Although the factors are complex, this war, like the executions, is being carried out in the name of the Saudi royal family’s religious authority against Shia and other disbelievers. (The Houthi rebels in Yemen, whose Zaydi religious banner makes their faith a cousin of Shiism, are backed by Iran – which is far from the main factor in the rebellion by Houthis and others against the Saudi-backed regime.) This is another example of how the Saudis are seeking to escalate the religious dimension of the region’s conflicts – with concrete US support.

Obama personally came to meet with King Salman after his enthroning a year ago, and his reign has been hailed as inaugurating an era of reform by Westerners like the leading American liberal commentator Thomas Friedman (New York Times, 25 November 2015 – written at a time when these executions were already set to take place). Over the last year the Saudi regime has stepped up its executions, in some cases crucifying the decapitated victims and leaving their body to rot on public display.

The Saudi absolute monarchy calls for obedience as the earthly “protector of the Ummah” (the so-called community of believers) and not on the basis of direct religious rule like Daesh’s caliphate, run by a self-proclaimed descendent of Mohammad. This distinction is both a danger to the Saud dynasty’s existence, and at the same time not much of a difference at all. The Saudi response to Daesh’s particular signature, its determination to exterminate Shias as apostates worse than infidels, is to put forward their regime as the greatest Shia slayers of all.

The Western imperialist powers knew very well what they were getting in their relationship with the Saudi monarchy. Britain helped establish the monarchy in 1932, after encouraging the rise of Wahhabism (the specific form of Salafism associated with Arabian tribal authorities) in its campaign to absorb the Ottoman empire into its own. In a 1945 treaty signed by Franklin D. Roosevelt, the US promised to keep the Saudi monarchy in power, a pact renewed by George W. Bush in 2005. Although the US grabbed the country away from Britain, as part of replacing British domination of the Middle East, the UK continues to maintain close financial and military ties with Saudi Arabia. France, under the Socialist president Hollande, is now also forging new political and military links with the regime.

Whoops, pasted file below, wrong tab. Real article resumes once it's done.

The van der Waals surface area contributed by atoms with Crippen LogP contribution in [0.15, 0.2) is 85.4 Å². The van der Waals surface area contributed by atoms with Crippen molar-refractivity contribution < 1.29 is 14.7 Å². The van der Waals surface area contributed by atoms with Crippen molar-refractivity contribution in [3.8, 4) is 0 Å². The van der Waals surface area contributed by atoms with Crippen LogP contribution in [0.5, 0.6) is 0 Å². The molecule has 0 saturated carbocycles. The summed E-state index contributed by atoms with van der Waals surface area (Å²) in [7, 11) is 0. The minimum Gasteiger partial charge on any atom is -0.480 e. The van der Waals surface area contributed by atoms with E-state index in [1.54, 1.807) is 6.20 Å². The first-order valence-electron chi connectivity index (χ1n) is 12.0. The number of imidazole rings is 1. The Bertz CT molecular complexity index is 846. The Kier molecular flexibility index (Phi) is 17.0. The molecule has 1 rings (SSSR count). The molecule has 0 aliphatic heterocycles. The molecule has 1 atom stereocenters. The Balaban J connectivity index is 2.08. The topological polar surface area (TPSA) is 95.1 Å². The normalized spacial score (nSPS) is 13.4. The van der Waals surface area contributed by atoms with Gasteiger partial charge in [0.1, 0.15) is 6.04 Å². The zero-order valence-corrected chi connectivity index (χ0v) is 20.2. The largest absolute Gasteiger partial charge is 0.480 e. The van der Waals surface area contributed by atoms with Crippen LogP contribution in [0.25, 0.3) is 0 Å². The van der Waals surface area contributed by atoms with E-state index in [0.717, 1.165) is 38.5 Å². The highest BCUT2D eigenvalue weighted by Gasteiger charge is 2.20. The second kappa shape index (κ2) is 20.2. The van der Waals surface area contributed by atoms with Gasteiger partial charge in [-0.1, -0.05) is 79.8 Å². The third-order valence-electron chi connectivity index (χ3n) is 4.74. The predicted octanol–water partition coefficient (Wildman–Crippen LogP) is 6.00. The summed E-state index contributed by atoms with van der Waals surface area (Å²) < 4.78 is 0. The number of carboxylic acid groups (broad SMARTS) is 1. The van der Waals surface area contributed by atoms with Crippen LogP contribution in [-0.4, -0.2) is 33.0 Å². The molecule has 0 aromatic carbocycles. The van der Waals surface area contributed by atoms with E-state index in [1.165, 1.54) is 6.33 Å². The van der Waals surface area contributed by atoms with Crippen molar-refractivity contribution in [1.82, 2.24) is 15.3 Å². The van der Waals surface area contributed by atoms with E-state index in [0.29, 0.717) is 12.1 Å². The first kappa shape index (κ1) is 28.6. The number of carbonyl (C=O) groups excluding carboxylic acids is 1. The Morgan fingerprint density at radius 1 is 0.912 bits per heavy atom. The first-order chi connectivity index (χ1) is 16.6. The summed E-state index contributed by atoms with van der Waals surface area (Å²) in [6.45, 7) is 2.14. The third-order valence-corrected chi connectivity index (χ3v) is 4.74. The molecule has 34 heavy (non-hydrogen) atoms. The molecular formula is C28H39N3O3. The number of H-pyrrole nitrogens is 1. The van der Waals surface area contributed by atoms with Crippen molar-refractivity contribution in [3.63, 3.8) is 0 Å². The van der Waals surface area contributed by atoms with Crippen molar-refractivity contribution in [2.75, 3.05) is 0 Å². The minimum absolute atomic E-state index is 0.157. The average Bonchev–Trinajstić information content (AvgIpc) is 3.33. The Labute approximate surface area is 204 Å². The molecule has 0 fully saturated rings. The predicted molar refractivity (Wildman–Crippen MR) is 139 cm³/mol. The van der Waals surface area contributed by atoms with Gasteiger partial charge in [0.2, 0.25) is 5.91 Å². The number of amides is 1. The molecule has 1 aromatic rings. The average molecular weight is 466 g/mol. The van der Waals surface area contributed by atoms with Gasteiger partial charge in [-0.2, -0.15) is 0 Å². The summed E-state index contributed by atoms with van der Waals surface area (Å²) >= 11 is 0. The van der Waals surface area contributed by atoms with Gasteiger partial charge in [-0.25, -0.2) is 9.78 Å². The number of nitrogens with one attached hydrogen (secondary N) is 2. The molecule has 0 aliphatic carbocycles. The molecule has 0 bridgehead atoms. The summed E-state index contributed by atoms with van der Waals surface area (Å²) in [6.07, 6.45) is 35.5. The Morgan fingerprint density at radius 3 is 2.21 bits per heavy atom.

Yet Saudi Arabia’s association with imperialism has deeply transformed the country and its ruling class. Like other Gulf states, it has become a major site of capital accumulation in its own right within the globalised capitalist economy dominated by the Western imperialist powers. This has happened both through the exploitation in the Gulf of labourers from the Moslem world and far beyond, on the one hand, and on the other the investment of Saudi and other Gulf capital in much bigger countries like Egypt, whose economy, politics and religious life are conditioned by this relationship.

In many ways, such as political influence and subsidies to regimes like Pakistan, the religious inculcation of the millions of Arabs brought to work in the Gulf and the sponsorship of enormous religious and “charitable” institutions and hundreds of TV preachers and media outlets, Saudi Arabia and other Gulf monarchies are the main vectors bringing modern Salafism to the Sunni Moslem world, even as all of these countries are connected ever more tightly to the international market and the global capitalist system, with all its inevitable rivalries among ruling classes that can only accumulate capital in deadly competition with one another.

It is true, as Obama said, that “the US-Saudi relationship” has been invaluable to the US and the West as a “force for stability and security in the Middle East and beyond”. But at the same time that relationship has played a major role in creating the conditions for today’s instability in the region, where the US’s continued domination is not secure at all. High stakes require desperate measures.